Ludwig, Warren. Old Noah’s Elephants: An Israeli folktale. New York: G. P. Putnam’s Sons, 1991. Although this folktale is not from the Bible, it is a lighthearted look at life inside the ark.  Appealing illustrations.

Miner, Julia.  The Shepherd’s Song:  the Twenty-Third Psalm.  New York: Dial Books for Young Readers, 1993. This book received excellent reviews when first published.  From Horn Book: “The King James Version of the favorite psalm is paired with illustrations of a sheepherding family hard at work in a modern-day Greek setting. The action portrayed in the pastel artwork will help make the words meaningful to young readers, and a note by the illustrator comments on shepherds and provides information on David, the psalmist.”

Petersham, Maud and Miska. The Christ Child: A reverent picture book of the greatest and best-loved story in the world. Garden City, NY: Doubleday & Co., 1931. A lovely, classic book with topflight reviews. Uses only the King James Version text.

Ray, Jane. The Story of the Creation. New York: Dutton Children’s Books, 1992. This unusual book pairs verses from the first chapter of Genesis (King James Version) with folk-art style illustrations.

Spier, Peter. Book of Jonah. Garden City, NY: Doubleday & Company, Inc., 1985. This book is very well done. I highly recommend it. Very detailed drawings.

Stories From the Bible. Illustrated by Lisbeth Zwerger. A Michael Neugebauer Book, New York: North-South Books, 2000. This is a beautifully designed, elegant art book with unusual, thoughtful illustrations. It is a wonderful collection of King James Bible passages for parents to read aloud to their children. I love the publisher’s expectation that children CAN understand and enjoy the King James language. The excerpts are mainly from Genesis, Exodus, Psalms, Isaiah, Jeremiah, the four Gospels, Acts and Revelation. It makes a terrific addition to a child’s collection of top-notch Bible books.

Stories From the Old Testament: With Masterwork Paintings Inspired by the Stories.  New York: Simon and Schuster Books for Young Readers, 1996. The paintings in this book are by Raphael, Tintoretto, Cranach, Bruegel, Poussin, Tiepolo, Giorgione, Mantegna, Rosselli, Rubens and other artists.  It’s an interesting book, but not an outstanding one. The paintings are sometimes graphic (David carrying the severed head of Goliath) and often require much explanation (Isaac looks more like a modern day girl with his long hair and dress-like robe.) My favorite painting in the book is Belshazzar’s Feast by Rembrandt. The text is from the King James Version of the Bible. Not appropriate for very young children.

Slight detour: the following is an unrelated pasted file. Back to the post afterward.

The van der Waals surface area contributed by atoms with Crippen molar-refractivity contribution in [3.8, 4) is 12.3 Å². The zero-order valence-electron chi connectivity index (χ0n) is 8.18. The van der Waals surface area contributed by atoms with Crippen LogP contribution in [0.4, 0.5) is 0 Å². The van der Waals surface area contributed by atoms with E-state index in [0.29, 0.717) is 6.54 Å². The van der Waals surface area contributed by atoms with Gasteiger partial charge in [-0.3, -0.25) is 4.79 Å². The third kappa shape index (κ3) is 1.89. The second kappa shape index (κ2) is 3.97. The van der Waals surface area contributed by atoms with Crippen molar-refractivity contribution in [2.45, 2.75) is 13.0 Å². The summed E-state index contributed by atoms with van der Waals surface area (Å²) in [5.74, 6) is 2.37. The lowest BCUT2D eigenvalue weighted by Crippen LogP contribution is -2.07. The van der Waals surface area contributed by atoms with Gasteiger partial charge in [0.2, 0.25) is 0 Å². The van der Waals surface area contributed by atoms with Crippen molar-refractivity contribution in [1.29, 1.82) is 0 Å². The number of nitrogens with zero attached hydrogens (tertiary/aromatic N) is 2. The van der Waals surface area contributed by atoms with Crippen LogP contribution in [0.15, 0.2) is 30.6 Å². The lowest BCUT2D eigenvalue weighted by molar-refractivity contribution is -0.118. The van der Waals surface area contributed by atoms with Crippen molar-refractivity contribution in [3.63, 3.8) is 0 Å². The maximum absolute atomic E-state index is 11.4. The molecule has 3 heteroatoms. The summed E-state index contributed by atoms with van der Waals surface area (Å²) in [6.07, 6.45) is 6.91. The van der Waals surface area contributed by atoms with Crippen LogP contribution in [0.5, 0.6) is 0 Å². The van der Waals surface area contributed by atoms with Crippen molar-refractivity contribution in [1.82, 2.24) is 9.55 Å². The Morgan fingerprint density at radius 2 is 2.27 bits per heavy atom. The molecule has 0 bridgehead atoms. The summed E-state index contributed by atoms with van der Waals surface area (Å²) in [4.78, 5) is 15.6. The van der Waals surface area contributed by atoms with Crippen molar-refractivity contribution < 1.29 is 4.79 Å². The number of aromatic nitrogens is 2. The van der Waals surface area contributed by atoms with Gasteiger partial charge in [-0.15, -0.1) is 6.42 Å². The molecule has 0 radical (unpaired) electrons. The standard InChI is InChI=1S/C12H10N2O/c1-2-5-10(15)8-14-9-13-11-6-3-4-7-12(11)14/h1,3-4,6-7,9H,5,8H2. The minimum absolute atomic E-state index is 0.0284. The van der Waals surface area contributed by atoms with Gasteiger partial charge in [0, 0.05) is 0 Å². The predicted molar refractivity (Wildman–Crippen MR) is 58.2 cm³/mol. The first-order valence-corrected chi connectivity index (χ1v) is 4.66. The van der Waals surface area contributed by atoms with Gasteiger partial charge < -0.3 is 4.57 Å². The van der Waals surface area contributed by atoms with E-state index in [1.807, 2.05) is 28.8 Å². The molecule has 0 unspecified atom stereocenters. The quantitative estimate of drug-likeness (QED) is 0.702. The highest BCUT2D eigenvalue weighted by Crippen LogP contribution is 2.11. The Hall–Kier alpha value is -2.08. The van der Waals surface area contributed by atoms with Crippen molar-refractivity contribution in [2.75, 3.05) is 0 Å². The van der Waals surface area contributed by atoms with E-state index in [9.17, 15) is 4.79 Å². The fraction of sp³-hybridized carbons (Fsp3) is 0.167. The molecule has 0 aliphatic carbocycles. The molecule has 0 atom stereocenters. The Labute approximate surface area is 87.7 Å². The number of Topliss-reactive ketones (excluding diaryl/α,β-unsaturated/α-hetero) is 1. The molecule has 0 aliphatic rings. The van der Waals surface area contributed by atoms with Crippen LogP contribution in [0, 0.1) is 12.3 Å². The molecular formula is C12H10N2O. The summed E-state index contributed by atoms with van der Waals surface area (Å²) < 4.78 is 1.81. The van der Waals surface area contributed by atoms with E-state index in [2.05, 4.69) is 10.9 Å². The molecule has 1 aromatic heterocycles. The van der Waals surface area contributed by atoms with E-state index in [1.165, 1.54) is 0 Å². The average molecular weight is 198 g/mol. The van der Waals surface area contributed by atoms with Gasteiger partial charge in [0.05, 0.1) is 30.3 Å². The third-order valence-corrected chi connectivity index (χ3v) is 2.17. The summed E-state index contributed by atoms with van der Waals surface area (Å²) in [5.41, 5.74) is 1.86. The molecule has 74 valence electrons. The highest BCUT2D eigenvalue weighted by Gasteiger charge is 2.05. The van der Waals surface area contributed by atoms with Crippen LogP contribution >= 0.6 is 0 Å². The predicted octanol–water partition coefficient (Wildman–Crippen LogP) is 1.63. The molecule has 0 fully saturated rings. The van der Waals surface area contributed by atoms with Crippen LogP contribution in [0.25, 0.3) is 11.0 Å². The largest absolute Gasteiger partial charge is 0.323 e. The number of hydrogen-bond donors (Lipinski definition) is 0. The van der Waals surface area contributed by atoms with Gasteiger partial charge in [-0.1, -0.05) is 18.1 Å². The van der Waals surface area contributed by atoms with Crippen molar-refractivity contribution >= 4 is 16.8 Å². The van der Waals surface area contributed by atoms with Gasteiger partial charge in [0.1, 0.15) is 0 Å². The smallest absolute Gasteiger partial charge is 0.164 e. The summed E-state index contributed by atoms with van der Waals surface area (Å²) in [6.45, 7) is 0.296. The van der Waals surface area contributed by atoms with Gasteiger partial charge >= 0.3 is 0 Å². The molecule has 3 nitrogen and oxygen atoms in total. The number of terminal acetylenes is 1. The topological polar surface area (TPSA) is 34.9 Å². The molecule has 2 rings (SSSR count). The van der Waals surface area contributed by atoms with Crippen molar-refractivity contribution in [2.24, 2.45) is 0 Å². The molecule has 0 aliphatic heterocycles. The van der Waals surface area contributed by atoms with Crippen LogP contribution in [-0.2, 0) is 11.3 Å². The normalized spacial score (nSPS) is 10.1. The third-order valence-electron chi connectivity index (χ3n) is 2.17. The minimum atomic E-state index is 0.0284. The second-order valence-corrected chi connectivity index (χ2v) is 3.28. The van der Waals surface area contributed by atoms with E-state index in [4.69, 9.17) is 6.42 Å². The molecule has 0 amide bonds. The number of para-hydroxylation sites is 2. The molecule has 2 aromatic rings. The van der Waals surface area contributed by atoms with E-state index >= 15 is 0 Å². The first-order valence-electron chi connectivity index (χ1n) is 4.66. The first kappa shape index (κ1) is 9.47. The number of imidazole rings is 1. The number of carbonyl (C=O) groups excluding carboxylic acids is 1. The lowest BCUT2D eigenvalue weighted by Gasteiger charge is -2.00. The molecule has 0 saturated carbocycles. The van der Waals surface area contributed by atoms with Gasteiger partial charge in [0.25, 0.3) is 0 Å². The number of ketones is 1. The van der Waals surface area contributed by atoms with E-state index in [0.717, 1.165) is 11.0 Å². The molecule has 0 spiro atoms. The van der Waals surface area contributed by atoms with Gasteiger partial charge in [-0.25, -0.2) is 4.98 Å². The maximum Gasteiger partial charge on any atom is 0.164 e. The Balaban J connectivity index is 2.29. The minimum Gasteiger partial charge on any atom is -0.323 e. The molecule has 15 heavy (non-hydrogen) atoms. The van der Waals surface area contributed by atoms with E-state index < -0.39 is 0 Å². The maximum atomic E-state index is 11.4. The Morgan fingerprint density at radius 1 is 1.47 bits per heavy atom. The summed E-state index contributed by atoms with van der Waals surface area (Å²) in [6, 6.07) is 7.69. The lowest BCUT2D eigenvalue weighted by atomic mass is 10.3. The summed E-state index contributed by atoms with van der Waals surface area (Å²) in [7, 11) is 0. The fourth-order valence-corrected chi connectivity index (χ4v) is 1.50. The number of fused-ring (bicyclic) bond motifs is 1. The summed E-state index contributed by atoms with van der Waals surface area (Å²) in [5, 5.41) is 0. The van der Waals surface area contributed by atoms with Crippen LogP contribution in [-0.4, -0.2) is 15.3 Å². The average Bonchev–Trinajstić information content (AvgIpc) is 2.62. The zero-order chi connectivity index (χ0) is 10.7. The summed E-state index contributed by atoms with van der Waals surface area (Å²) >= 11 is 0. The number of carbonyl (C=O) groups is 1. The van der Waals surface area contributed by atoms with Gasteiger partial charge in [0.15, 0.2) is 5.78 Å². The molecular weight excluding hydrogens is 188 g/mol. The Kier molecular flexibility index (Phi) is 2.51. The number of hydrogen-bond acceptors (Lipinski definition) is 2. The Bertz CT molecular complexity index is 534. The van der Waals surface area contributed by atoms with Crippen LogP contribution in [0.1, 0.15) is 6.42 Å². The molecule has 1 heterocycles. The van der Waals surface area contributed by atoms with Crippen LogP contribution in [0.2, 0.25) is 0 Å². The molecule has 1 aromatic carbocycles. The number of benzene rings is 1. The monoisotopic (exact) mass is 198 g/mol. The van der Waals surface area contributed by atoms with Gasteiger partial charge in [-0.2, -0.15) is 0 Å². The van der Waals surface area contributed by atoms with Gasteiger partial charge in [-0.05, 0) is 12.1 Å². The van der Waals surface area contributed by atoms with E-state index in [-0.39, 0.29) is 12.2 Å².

To Everything There is a Season, illustrated by Jude Daly. Eerdmans Books for Young Readers, Grand Rapids: 2006.  The first eight verses of the third chapter of Ecclesiastes constitute the text of this lovely picture book. This is a book to look at carefully, to think about, and to discuss.  The words are from the poetic King James Version of the Bible, and Jude Daly’s scenes of life on a seaside farm are gentle. For example, the illustration for “a time of war” is simply a field of crosses. It is part of a two-page spread and paired with the phrase “and a time of peace.” The larger illustration features a wonderful, long rainbow that family members admire. Although aimed at young children, all ages will enjoy thinking about this Bible passage and looking at the illustrations by this South African artist.

Tudor, Tasha. The Lord Is My Shepherd: The Twenty-third Psalm. New York: Penguin Putnam Books for Young Readers, 1980. This is a lovely, traditional paperback that I highly recommend. The words are from the King James Version of the Bible. The illustrations are sweet and include children, animals, pastoral scenes, churches, and villages.

Wildsmith, Brian. Exodus. Grand Rapids, MI: Eerdmans Books for Young Readers, 1999. Fabulous illustrations.  Pages are bordered in gold. Superior Horn Book review.  For ages 4-8.

Wildsmith, Brian. Joseph. Grand Rapids, MI: Eerdmans Books for Young Readers, 1997. This is a gorgeous book. The artwork is magnificent. For ages 4-8.

Wilner, Isabel.  B is for Bethlehem: A Christmas Alphabet.  Puffin Books, 1995. Rhyming couplets and brightly colored folk-art illustrations.  A fun addition to a family’s collection of Christmas books.  Especially good for ages 4 to 8, but all ages will enjoy.

AUDIOCASSETTE

Krueger, Caryl, Teaching Bible Stories to Children. Belleridge Press, 2003.  You can order this helpful tape online at www.BibleWise.com.  Caryl published a series of very fine Bible tapes and CDs.

BOOKLETS ON BIBLE TOPICS

Snipes, Joan Koelle.  Exploring the Bible: Essays, Worksheets and Resources, Vols. 1 and 2. Shepherdstown, WV: Bible Teaching Press, 2003.  Volume 1 includes biblical promises, geography, anointing, priests, prophets, imagery in the Psalms, angels, tear bottles, book reviews, and Bible worksheets.  Volume 2 includes Jesus’ reliance on the Hebrew Scriptures, Amos’s plumbline, archaeology, mountains, biblical literacy, gift ideas, and the epistle by James.  In addition to the essays, both booklets include book reviews.